If you were seeking venture capital funding in the fourth quarter of 2016, CEO and tech entrepreneur Mark Woodward feels your pain. When his company began Series D funding in September, Woodward couldn’t predict that the market would drop and that funding would drop 30 percent.
The Flash takes stock as 2015 draws to a close. We look back on everything from the JOBS Act to high-profile tech IPOs to diversity and business trends impacting startups. Throughout the year, The Flash sought to flag the most interesting stories and articles that our readers – entrepreneurs, tech-industry players, and the teams that support them – would find most compelling. Come with us as we take a quick tour of five startup-related news moments of 2015 we think you’ll find worthwhile to review this year-end.
Though not overly partial to emojis, The Flash <hearts> a savvy IPO play – and that’s just what we’re seeing in the move to conjoin Tinder, Match.com and OkCupid for an upcoming IPO. Brought together by IAC/InteractiveCorp as The Match Group, this three-headed online dating hydra is led by Tinder, which may see its valuation top $1B this year. To The Flash, that seems like just the right foundation for wedded bliss.
We also checked in with the key labor issue faced by sharing economy startups and other companies: how and under what conditions an independent contractor must be considered an employee of the parent company. The Flash previously alerted readers to the California labor commissioner’s determination that an Uber driver is an employee of the company – not an independent contractor – and the related implications. Now we’re seeing other startups in the “1099 economy” space – including Instacart and Shyp – moving to reclassify contractors as part-time employees. This issue is surely one to watch.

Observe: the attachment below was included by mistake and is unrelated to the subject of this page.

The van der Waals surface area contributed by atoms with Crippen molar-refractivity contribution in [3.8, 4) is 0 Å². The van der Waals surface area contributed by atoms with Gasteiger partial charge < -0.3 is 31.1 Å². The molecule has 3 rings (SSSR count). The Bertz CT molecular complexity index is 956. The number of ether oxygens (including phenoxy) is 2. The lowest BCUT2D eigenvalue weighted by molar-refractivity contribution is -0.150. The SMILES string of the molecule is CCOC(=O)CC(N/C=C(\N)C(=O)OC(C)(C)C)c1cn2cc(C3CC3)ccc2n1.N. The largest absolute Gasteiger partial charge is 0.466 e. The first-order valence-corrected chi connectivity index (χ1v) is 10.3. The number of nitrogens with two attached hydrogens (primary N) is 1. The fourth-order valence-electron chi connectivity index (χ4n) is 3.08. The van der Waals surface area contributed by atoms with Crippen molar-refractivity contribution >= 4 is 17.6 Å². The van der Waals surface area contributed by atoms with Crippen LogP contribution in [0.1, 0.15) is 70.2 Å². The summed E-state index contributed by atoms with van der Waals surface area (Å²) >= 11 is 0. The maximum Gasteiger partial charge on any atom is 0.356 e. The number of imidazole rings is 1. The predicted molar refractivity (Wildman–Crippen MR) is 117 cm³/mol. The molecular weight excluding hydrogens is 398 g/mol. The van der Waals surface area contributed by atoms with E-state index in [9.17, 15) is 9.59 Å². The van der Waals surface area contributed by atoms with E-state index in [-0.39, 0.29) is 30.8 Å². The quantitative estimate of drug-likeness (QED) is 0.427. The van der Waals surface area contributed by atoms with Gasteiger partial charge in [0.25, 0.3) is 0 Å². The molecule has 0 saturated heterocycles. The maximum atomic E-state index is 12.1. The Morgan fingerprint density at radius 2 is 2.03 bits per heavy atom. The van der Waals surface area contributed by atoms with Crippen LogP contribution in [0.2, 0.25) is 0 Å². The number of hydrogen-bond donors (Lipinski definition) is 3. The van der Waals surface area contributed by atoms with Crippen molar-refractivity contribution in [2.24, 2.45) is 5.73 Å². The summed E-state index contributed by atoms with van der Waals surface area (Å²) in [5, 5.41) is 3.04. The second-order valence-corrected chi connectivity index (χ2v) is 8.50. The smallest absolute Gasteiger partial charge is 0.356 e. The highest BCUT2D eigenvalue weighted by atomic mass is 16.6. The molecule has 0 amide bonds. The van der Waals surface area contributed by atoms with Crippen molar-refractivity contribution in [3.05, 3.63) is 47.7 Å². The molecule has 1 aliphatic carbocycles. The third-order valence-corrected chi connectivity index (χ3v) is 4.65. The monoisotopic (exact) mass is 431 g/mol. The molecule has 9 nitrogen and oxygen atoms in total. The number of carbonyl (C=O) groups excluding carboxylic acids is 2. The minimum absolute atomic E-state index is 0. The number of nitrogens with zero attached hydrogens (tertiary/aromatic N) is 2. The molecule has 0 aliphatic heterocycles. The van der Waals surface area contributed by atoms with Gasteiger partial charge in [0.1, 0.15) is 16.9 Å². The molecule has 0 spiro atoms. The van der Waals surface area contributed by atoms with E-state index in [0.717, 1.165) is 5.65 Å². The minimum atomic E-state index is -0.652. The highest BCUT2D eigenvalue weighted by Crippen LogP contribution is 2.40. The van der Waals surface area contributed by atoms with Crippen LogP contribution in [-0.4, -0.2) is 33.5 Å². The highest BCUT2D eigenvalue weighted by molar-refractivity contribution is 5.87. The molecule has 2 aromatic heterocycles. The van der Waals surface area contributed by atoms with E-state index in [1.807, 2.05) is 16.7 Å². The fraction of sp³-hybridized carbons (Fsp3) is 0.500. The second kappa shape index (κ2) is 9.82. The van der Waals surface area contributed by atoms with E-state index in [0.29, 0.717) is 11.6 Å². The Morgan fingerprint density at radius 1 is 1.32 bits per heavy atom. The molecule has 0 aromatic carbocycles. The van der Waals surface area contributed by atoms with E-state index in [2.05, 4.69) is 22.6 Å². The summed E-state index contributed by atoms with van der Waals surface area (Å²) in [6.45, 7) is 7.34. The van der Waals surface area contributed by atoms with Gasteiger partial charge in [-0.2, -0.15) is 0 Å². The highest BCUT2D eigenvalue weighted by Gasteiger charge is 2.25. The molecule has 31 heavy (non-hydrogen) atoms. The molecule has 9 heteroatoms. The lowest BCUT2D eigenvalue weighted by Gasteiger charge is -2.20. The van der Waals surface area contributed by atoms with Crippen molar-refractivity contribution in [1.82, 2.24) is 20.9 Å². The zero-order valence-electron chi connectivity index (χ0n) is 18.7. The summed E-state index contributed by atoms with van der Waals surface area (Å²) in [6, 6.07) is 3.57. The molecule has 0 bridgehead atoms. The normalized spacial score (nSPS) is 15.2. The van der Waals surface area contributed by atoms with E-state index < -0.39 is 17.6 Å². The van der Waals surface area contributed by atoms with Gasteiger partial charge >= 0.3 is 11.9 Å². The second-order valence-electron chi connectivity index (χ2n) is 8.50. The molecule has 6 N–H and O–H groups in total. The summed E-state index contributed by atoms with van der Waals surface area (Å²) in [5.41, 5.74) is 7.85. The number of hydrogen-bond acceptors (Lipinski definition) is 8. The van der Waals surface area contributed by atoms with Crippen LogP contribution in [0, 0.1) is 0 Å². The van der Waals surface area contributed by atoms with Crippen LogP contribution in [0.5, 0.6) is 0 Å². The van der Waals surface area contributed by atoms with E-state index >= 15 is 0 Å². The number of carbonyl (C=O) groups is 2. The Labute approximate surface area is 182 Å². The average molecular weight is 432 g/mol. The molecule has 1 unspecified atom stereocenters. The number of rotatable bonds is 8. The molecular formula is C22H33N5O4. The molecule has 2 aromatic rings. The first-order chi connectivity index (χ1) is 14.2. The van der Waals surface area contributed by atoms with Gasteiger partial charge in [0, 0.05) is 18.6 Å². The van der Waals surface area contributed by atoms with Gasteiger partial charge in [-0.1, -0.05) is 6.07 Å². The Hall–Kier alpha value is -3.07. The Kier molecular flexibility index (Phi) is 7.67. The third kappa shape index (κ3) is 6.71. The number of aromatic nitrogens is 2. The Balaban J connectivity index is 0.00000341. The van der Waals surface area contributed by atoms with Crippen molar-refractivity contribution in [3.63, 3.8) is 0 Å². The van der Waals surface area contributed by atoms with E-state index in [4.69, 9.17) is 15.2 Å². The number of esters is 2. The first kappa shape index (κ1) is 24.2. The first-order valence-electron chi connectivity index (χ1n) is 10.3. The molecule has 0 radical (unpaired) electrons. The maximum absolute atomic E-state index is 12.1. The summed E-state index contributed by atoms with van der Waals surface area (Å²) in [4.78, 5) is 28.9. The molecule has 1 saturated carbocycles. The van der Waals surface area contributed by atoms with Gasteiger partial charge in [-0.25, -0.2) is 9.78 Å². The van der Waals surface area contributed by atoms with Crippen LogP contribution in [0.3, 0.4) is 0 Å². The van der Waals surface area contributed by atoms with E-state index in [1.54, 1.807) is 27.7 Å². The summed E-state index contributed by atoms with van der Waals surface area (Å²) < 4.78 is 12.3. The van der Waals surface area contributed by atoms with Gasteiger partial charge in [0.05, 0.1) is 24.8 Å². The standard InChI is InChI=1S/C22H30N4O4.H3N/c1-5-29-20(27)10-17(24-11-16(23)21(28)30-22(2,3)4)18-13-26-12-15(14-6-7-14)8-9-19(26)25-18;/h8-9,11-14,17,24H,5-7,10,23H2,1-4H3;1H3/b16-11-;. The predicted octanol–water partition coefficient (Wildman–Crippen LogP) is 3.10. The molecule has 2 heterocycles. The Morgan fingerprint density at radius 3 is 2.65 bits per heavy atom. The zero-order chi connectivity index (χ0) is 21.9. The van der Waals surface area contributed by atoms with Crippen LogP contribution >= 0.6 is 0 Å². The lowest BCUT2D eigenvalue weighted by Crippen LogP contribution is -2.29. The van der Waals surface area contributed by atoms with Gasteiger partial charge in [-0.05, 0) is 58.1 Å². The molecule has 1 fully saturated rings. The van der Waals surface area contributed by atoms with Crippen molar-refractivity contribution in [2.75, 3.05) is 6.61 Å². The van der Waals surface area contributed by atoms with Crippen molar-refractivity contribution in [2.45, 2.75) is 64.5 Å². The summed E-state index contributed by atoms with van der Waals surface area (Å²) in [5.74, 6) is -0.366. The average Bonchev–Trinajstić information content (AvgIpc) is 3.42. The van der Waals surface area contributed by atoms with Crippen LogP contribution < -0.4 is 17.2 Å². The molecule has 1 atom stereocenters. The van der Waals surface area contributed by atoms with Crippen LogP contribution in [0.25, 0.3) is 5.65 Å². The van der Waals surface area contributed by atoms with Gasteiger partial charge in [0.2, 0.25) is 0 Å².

Check out these and other posts in The Flash!
- Match, Tinder and OKCupid join forces for an upcoming IPO (Boston Globe)
- Companies in the “1099 economy” respond to California labor commission’s Uber ruling:
- More people want Fitbit than Apple Watch (Inc.)
- Mall operators begin courting startups (Wall Street Journal)
- Costolo on Twitter’s short-term thinking (Re-code)
- Did Prince just kill Apple Music? (Bloomberg Business)
- Tesla deliveries surge by 52% (Wall Street Journal)
Fitbit is once again back in the news – and atop The Flash – for all the right reasons. Shares of the SF-based fitness device maker were spiking late last week after its June 18 IPO opened at $20 per share on the New York Stock Exchange. Where does that put Fitbit’s total market cap? About $6.42 billion…
And with Silicon Valley’s top startups raking in funds, Airbnb has decided to join the fray. The online home/apartment rental facilitator is looking to raise $1B in venture capital, based on a valuation of $24 billion – more than double its $10B valuation of just one year ago. Somewhere Marc Andreessen and Ben Horowitz are nodding and smiling…
Speaking of which – Andreessen Horowitz are actually making a case against a tech bubble. (of course they are!)
See these and more in The Flash!
- Fitbit shares spike after IPO (The Street)
- Airbnb looks to add $1B to its pile of cash (NY Times)
- Andreessen Horowitz make a case against a tech bubble (Upstart Business Journal)
- Brand-new federal reporting rules allow entrepreneurs to raise $$ without facing legal requirements (Wall Street Journal)
- Alibaba engages Foxconn in joint investment talks that would value Snapdeal.com at about $5 billion. (Wall Street Journal)